well done Eric for spotting the deliberate mistake, it is indeed 33% as you say. The main point I wanted to make was that there is room for a hell of a lot more stuffing in a 90 gram shell before you reach 170 grams. As for EN ratings, I have not had time to look through the material you linked in your post (thanks), but I will do. Fair comment as ever.
>Microbaffles are of debatable importance. For a jacket, they make a lot of sense. For a down sweater they do not. For the items you mention, 1-3oz of fill, it seems to matter a lot what the intended use is. As a sweater, ie, under something or a light covering for colder weather, a typical non-baffled construction is fine. For stand-alone use, you want the baffles for the additional warmth over those areas normally sewn thrugh.
Perhaps I should clarify here that by 'micro-baffle' I mean small sewn through chambers used in most UL jackets, which should not be confused with a traditional baffled construction that creates a rectangular or in some cases trapezoidal down chamber. As for the importance of micro-baffles: their importance will also surely be relative their impact on the fill quantity; heat transfer is not the only factor here. What if they are actually killing the loft of the down and lowering the efficiency of what little insulation is there?
>Just wanted to point out that according to Pajak's website the -40C/-40F rating for that sleeping bag is actually the "Extreme" rating under the EN norm. The "limit" rating which is what most sleeping bag manufacturers quote is a fairly average -;19C/-2.2F. It's definitely not a sleeping bag for use anywhere near -40C
Looking at the Pajk workbook, it says the Radical 16H is 'the warmest sleeping bag in it's class', which would be false advertising if what you say is true. Moreover, I think it is quite normal for manufacturers to use the extreme rating in their advertising rather than the limit rating. I'm sorry if the article seems to imply it is a bag to be used at -40C, I took it for granted that everyone understands these ratings -and how they can be manipulated-. Is there any comparable mainstream bag you would use at -40C?
>Also it might have been worth mentioning that the Pajak down is I'm assuming 750FP under the EU rating, which would equate to around 800 FP US. So it's not a hugely different from 850 or 900 fp that say Montbell or Arc are using (or even Rab, they use the US system).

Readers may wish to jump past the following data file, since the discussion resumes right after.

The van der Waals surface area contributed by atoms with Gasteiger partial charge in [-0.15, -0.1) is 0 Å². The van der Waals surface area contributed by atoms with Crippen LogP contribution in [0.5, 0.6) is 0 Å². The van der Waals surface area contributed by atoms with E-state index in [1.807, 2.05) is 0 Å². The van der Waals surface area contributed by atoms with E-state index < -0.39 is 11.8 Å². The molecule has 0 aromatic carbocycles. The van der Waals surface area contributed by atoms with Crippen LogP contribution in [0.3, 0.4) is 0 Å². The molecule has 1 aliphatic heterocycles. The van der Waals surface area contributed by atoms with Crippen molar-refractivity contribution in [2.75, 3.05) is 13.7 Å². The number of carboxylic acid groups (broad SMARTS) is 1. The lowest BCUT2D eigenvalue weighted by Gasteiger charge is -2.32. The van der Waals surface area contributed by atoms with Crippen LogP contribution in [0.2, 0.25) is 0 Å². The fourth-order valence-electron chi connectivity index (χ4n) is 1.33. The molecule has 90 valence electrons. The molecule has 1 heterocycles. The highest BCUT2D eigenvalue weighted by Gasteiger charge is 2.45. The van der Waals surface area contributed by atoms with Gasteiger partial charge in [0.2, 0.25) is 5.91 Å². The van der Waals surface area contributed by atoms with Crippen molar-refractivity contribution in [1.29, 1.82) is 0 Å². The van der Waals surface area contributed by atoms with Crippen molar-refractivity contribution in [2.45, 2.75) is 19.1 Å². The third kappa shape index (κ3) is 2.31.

Not hugely different on paper (although lower is lower in my book). In practice the price is quite a bit lower, what if manufacturers are skimping on high fp down to save money when they could just use more of a lower fp? The point I and many others make here on the BPL site is that there is no official comparison between fill powers in 'real world' conditions. Whilst the difference may be only 50fp points in the laboratory, there is strong annecdotal evidence that this difference changes once the down is exposed to any kind of 'real world' humidity. Check the review and associated commentary on the Mont Bell Plasma Jacket for more on this issue. What matters here is the internal structure of the down, not it's volume in the laboratory.
>Unfortunately this means the premise of a few of those claims is wrong. 750FP down is definitely not a substitute for higher fill powers.
According to whose measurements? Like I said, there are simply no figures to use. I do not state it as a fact in the article, but rather leave it as an open question. When I am proven wrong by an experiment I will be the first to admit it.
>("No matter what criticism may be leveled at the Radical 16H, it shows one thing that is beyond question: things can be done differently." 'fraid not)
Perhaps it is worth bearing in mind that the Radical 16H is not made of the lightest materials available, has a highly complex internal structure, and yet still achieves ,in your own words, 'a fairly average -19C/-2.2F'. Is that not different?.